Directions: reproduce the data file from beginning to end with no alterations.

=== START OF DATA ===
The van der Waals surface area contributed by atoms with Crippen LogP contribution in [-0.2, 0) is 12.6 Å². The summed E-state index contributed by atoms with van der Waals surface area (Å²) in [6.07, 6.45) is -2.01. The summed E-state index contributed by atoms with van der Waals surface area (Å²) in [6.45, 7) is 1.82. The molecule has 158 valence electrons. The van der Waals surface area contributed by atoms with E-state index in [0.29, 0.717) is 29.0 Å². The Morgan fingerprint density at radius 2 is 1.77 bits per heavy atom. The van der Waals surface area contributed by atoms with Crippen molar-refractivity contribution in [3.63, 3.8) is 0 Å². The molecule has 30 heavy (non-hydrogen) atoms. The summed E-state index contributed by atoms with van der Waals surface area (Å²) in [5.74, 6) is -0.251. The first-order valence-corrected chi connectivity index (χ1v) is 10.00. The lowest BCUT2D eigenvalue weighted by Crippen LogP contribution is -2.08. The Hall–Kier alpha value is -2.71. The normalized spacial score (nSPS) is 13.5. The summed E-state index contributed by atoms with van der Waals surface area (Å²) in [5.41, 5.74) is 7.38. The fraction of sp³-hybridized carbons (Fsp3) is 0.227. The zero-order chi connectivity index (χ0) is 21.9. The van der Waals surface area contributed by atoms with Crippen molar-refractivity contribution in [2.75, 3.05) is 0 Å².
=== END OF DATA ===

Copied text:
The van der Waals surface area contributed by atoms with Crippen LogP contribution in [-0.2, 0) is 12.6 Å². The summed E-state index contributed by atoms with van der Waals surface area (Å²) in [6.07, 6.45) is -2.01. The summed E-state index contributed by atoms with van der Waals surface area (Å²) in [6.45, 7) is 1.82. The molecule has 158 valence electrons. The van der Waals surface area contributed by atoms with E-state index in [0.29, 0.717) is 29.0 Å². The Morgan fingerprint density at radius 2 is 1.77 bits per heavy atom. The van der Waals surface area contributed by atoms with Crippen molar-refractivity contribution in [3.63, 3.8) is 0 Å². The molecule has 30 heavy (non-hydrogen) atoms. The summed E-state index contributed by atoms with van der Waals surface area (Å²) in [5.74, 6) is -0.251. The first-order valence-corrected chi connectivity index (χ1v) is 10.00. The lowest BCUT2D eigenvalue weighted by Crippen LogP contribution is -2.08. The Hall–Kier alpha value is -2.71. The normalized spacial score (nSPS) is 13.5. The summed E-state index contributed by atoms with van der Waals surface area (Å²) in [5.41, 5.74) is 7.38. The fraction of sp³-hybridized carbons (Fsp3) is 0.227. The zero-order chi connectivity index (χ0) is 21.9. The van der Waals surface area contributed by atoms with Crippen molar-refractivity contribution in [2.75, 3.05) is 0 Å².